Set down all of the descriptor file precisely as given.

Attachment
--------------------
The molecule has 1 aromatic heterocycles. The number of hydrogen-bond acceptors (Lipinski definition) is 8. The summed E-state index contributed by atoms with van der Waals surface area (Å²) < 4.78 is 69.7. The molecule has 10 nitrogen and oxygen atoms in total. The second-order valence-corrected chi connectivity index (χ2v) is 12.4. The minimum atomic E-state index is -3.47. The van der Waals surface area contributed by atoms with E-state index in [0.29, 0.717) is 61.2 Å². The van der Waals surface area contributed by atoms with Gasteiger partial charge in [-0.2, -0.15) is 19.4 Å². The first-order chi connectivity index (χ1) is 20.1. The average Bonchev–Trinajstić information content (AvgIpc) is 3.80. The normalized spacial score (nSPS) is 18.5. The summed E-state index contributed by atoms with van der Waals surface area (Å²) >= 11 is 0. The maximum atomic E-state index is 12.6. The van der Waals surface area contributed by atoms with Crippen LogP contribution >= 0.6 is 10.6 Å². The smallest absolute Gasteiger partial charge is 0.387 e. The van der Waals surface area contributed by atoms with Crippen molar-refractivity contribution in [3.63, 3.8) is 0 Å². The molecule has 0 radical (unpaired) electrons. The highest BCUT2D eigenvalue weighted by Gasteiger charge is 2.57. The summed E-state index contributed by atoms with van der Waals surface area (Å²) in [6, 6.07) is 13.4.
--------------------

The molecule has 1 aromatic heterocycles. The number of hydrogen-bond acceptors (Lipinski definition) is 8. The summed E-state index contributed by atoms with van der Waals surface area (Å²) < 4.78 is 69.7. The molecule has 10 nitrogen and oxygen atoms in total. The second-order valence-corrected chi connectivity index (χ2v) is 12.4. The minimum atomic E-state index is -3.47. The van der Waals surface area contributed by atoms with E-state index in [0.29, 0.717) is 61.2 Å². The van der Waals surface area contributed by atoms with Gasteiger partial charge in [-0.2, -0.15) is 19.4 Å². The first-order chi connectivity index (χ1) is 20.1. The average Bonchev–Trinajstić information content (AvgIpc) is 3.80. The normalized spacial score (nSPS) is 18.5. The summed E-state index contributed by atoms with van der Waals surface area (Å²) >= 11 is 0. The maximum atomic E-state index is 12.6. The van der Waals surface area contributed by atoms with Crippen LogP contribution >= 0.6 is 10.6 Å². The smallest absolute Gasteiger partial charge is 0.387 e. The van der Waals surface area contributed by atoms with Crippen molar-refractivity contribution in [3.63, 3.8) is 0 Å². The molecule has 0 radical (unpaired) electrons. The highest BCUT2D eigenvalue weighted by Gasteiger charge is 2.57. The summed E-state index contributed by atoms with van der Waals surface area (Å²) in [6, 6.07) is 13.4.